In one case the Supreme Court eviscerated the time honored principle of property rights that your home is your castle. Instead it embraces in its place an ancient Carolingian-like doctrine that might best be described as "wealth ultimately returns to its rightful owner."
In the other case the Court greatly expanded the rights of digital and intellectual property holders far beyond what history and the founders would have anticipated. In fact, the Court went so far in doing so it was forced to rely on a discredited vicarious liability doctrine. The court applied a remedy similar to that of holding gun manufacturers responsible for criminal misuse of a firearm. In practice this result will lead to holding third parties responsible for infringements that they never engaged in.
Two decisions: one red and one blue. In the blue case, MGM v. Grokster, the Supreme Court ruled that if a manufacturer creates a product which can be said to "induce" an individual to illegally duplicate copyrighted material, new remedies will be allowed.
Essentially, damages will no longer be limited to just the individuals who actually make the illegal copies. Now, the manufacturer of the product or technology that the infringer used can also be held liable.
Guess who's likely to have more financial assets and thus more likely to get sued?
Such a decision-ostensibly to protect videos, rap music and the like from illegal copying-which departs from copyright precedent and tradition will ultimately rip apart the synergistic relationship between innovation and copyright protection. Why? Because by holding third parties accountable for the actions of law breakers without evidence of complicity, it raises the cost of protection higher than is efficient imposing on the technology industry duties and responsibilities that will discourage investment and innovation. Ultimately this ruling will lead firms to exit the digital technology arena as corporate counsels determine the surest way to protect a firm from these vicarious liability claims is to stay out of this field altogether.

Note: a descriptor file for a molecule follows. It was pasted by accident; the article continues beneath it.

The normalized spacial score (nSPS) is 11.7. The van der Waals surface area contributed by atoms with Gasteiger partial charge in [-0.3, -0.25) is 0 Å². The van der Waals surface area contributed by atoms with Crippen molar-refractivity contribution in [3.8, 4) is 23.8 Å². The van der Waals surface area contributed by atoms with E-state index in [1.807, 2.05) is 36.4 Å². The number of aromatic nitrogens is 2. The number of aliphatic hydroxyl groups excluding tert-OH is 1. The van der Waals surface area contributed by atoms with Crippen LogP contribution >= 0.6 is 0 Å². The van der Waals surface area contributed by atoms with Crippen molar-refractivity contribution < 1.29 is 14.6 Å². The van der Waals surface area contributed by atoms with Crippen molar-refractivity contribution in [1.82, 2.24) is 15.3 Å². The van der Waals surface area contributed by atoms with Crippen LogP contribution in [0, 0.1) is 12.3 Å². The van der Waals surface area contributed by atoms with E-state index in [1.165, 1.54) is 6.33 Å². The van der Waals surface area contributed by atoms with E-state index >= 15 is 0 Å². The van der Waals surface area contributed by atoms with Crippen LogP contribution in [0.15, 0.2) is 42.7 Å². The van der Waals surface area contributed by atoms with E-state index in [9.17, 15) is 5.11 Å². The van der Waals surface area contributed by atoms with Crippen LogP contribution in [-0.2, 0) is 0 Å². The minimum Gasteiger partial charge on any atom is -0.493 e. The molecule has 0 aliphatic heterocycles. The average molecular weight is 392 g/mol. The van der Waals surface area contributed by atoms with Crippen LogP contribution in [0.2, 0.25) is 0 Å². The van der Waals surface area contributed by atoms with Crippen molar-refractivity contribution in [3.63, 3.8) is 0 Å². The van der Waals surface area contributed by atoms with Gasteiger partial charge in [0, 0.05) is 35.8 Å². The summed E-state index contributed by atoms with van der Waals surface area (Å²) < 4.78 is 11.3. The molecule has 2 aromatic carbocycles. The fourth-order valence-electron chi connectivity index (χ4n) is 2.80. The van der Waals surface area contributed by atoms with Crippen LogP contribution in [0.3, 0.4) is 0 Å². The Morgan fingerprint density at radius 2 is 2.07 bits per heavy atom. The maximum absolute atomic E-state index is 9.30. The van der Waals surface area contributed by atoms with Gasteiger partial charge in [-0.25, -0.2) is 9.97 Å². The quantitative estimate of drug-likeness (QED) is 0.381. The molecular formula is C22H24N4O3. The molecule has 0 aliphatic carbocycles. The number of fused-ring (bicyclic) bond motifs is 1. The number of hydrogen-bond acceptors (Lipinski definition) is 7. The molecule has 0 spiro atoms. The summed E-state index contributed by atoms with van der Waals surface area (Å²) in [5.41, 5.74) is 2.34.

On the other hand, in Kelo v. New London the Court moved us further away from the "red state" view of property rights by giving virtually carte blanche to local governments to seize, and demolish any person's home.
Unlike the Grokster decision, this ruling dramatically under-protects owners of "real" property. In Kelo, the Court declared that the involuntary transfer of property from you to any corporation, shopping mall or other business interest can be a lawful exercise of government power. Our founding fathers who argued that "all men are created equal, that they are endowed by their Creator with certain unalienable Rights" would be astounded by this outcome.